• Forbid multiple orders from the same IP address in a small amount of time

Interception Fraud

In some cases, cybercriminals attempt to place an order on a website that will deliver physical goods. Using the correct billing and address number, the thief successfully makes the charge. However, before the item is shipped, they call and request the package to be rerouted.

In some cases, they may not even need to reroute the package. If they live in the same area as the shipping address, they can intercept the package and accept the delivery, posing as the credit cardholder. The best ways to guard against interception fraud are:

  • Send a purchase confirmation email
  • Require a signature for delivery

Account Takeover Fraud/Phishing

While phishing doesn’t exactly require a fishing pole, it’s the same idea. When a cybercriminal “hooks” a person by luring them to a site to share their sensitive information like credit card details, banking information, or passwords,  this is known as phishing.

Account takeover can either be accomplished by phishing or obtaining someone’s personal account on an ecommerce store. While the methods vary, the result is the same: identity fraud. 

Someone taking over your customer’s account via your website doesn’t just hurt your customers but also your reputation. The last thing you want as an online merchant is a reputation for having a vulnerable website. You can protect yourself from this malicious ecommerce scam by doing the following.

  • Flag accounts that suddenly all change simultaneously in the same field (for example, the same phone number)
  • Flag accounts that log in from a new device immediately after updating a change
  • Flag accounts with multiple IP address logins 
  • Flag accounts that have multiple accounts linked to the same device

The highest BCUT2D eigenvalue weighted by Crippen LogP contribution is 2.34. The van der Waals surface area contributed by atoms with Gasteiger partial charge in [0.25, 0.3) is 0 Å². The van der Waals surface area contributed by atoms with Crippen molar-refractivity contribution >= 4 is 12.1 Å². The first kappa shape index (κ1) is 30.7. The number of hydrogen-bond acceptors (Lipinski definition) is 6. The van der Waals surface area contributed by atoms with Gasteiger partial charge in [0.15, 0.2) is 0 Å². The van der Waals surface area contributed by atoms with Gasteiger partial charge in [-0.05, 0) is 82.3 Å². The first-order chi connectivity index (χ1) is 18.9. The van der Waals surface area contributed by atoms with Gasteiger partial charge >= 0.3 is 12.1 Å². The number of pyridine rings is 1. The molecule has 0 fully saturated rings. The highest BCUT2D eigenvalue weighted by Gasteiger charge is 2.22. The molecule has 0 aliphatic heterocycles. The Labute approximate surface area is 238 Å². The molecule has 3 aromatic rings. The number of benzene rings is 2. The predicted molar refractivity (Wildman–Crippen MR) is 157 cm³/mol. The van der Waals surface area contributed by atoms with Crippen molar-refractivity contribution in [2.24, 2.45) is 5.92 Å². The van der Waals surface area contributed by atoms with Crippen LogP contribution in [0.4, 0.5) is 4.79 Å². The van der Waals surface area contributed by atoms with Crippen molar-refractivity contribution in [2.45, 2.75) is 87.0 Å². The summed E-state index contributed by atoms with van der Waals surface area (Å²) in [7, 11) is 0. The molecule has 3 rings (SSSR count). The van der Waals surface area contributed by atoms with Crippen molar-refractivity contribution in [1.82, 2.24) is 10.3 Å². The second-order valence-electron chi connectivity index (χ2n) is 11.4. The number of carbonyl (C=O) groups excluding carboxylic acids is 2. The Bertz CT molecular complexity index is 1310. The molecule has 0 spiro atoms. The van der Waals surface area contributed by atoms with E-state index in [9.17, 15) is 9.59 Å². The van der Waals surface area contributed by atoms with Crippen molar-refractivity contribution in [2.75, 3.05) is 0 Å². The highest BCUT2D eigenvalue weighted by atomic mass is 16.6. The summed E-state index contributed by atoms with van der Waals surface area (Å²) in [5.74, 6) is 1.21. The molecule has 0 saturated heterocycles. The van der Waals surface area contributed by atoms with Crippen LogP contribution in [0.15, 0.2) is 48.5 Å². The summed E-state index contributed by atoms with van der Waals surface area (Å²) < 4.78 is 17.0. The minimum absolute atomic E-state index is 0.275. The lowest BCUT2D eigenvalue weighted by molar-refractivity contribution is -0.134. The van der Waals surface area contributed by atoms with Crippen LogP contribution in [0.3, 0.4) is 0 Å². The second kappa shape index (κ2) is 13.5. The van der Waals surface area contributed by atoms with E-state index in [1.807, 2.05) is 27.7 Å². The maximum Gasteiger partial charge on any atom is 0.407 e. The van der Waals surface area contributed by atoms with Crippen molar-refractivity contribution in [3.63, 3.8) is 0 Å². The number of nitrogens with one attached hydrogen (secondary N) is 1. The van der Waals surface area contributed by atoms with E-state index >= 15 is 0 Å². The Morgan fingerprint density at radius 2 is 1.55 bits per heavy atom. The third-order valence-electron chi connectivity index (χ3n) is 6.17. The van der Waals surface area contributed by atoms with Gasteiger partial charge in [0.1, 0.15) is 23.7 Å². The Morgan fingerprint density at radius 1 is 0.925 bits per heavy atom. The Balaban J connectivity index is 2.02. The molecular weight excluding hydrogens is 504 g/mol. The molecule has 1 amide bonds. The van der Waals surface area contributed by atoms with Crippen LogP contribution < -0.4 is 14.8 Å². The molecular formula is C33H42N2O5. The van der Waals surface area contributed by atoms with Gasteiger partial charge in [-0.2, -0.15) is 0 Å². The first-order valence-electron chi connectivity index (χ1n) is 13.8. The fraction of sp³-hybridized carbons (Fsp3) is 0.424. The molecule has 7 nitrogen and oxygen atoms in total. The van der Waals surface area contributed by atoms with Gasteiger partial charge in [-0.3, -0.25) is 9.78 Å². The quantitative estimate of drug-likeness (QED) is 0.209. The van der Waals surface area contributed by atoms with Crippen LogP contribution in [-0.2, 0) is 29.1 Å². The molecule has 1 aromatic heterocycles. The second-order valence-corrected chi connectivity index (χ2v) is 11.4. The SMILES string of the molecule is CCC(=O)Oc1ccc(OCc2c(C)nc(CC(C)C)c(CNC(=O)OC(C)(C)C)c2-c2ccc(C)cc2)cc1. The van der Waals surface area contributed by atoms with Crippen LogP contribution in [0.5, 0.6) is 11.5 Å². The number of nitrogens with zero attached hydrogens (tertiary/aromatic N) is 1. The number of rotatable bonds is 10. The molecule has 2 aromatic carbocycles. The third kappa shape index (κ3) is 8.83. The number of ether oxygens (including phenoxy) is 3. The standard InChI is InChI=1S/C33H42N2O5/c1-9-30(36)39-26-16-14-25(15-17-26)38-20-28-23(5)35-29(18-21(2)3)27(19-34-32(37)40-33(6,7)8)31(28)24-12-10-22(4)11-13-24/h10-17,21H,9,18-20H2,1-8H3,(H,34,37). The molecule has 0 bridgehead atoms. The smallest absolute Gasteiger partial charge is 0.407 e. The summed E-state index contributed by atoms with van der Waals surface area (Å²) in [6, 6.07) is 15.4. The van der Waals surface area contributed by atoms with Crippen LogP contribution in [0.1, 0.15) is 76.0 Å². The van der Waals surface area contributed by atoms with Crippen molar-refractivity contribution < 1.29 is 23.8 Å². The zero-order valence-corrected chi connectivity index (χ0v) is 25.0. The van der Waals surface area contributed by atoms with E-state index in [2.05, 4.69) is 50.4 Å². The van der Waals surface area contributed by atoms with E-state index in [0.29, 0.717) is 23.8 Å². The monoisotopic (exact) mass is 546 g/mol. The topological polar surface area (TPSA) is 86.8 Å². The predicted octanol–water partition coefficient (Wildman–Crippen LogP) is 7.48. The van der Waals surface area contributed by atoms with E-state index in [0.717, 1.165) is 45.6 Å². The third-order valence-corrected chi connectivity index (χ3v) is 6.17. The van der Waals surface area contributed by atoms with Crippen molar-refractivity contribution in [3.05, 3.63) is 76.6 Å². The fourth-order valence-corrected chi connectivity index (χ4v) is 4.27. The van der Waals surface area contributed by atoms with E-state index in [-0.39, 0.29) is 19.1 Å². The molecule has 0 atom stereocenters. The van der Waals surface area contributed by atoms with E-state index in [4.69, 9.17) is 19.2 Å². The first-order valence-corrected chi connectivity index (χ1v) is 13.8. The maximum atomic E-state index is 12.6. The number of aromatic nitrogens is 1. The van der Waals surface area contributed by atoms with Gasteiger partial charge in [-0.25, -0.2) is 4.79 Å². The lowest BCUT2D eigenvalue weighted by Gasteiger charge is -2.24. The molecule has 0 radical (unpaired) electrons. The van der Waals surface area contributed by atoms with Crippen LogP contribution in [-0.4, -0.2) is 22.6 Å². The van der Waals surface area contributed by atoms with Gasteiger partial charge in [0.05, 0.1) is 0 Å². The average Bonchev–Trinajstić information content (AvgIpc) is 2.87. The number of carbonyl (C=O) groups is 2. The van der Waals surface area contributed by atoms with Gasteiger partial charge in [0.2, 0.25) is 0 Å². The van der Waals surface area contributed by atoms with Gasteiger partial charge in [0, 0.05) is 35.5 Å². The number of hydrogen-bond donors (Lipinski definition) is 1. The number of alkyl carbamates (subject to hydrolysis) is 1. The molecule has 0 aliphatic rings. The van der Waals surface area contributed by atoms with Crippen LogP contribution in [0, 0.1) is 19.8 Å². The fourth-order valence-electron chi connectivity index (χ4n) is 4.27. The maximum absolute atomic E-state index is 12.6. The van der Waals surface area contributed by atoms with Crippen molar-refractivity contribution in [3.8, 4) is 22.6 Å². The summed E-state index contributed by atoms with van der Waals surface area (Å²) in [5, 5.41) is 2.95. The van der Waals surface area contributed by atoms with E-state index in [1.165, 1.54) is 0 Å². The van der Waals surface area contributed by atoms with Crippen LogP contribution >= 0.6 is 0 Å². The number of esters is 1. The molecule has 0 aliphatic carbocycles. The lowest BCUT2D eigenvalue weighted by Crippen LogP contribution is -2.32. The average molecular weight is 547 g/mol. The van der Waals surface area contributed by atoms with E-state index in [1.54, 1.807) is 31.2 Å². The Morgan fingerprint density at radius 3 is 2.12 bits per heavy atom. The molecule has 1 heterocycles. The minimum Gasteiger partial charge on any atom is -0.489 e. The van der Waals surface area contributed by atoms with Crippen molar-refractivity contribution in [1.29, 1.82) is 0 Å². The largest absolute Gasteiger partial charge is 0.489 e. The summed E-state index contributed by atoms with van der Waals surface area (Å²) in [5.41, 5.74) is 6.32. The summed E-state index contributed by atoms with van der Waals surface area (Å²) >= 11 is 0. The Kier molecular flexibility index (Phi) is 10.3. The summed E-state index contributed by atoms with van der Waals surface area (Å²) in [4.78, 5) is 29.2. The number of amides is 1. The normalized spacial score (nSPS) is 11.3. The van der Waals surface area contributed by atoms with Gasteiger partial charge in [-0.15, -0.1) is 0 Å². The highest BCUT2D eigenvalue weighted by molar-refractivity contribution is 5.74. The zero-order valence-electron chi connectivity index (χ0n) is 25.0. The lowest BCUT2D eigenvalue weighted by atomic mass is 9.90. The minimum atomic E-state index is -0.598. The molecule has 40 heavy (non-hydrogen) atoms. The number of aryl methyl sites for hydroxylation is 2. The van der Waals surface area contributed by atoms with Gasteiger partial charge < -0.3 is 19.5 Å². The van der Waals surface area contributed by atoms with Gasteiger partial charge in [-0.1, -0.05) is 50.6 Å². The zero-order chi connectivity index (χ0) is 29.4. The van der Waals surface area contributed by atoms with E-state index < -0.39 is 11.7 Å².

• Send user notifications of account changes
  • Send user notifications of new device logins 

Triangulation Fraud

This type of fraud gets its name because, like a triangle, it involves three basic parts. 

1 ) Creating a fake ecommerce store with “too good to be true” products and prices.

2) Stealing genuine customers’ information who attempt to make purchases.

3) Using the stolen information to order from a real ecommerce site that genuinely sells what the customer attempted to buy on a fake site. 

The typical flow of ecommerce fraud.

At this point, things get interesting. The fraudulent seller then has the genuine product sent to the buyer but then disputes the charge with the online retailer. In the end, the retailer has to pay a chargeback, and the fraudster gets to keep the money.  

The online retailer gets hit in two ways: a chargeback and a loss of the goods they shipped. There are a few ways to protect yourself against triangulation fraud.

  • Review transactions that have a shipping/billing mismatch 
  • Apply fraud filters 
  • Monitor “too good to be true” competitors

Protect your Ecommerce Business

As the numbers of ecommerce fraud continue to rise, it’s more critical than ever to safeguard your online business against criminals.  
By using the right software, staying up to date with the latest types of ecommerce fraud, and encouraging your team to be on the lookout for suspicious activity, you will reduce your chances of being a victim of ecommerce scams. Schedule a demo with FastSpring to learn how the full-service ecommerce platform can keep your business safe from ecommerce fraud.

Erica Berghan

Erica is a writer by day and mom by afternoon, evening, way too early in the morning, and middle of the night. When not writing or “momming,” you can find her enjoying the outdoors, shamelessly watching reality television, or publishing Instagram stories of her cat.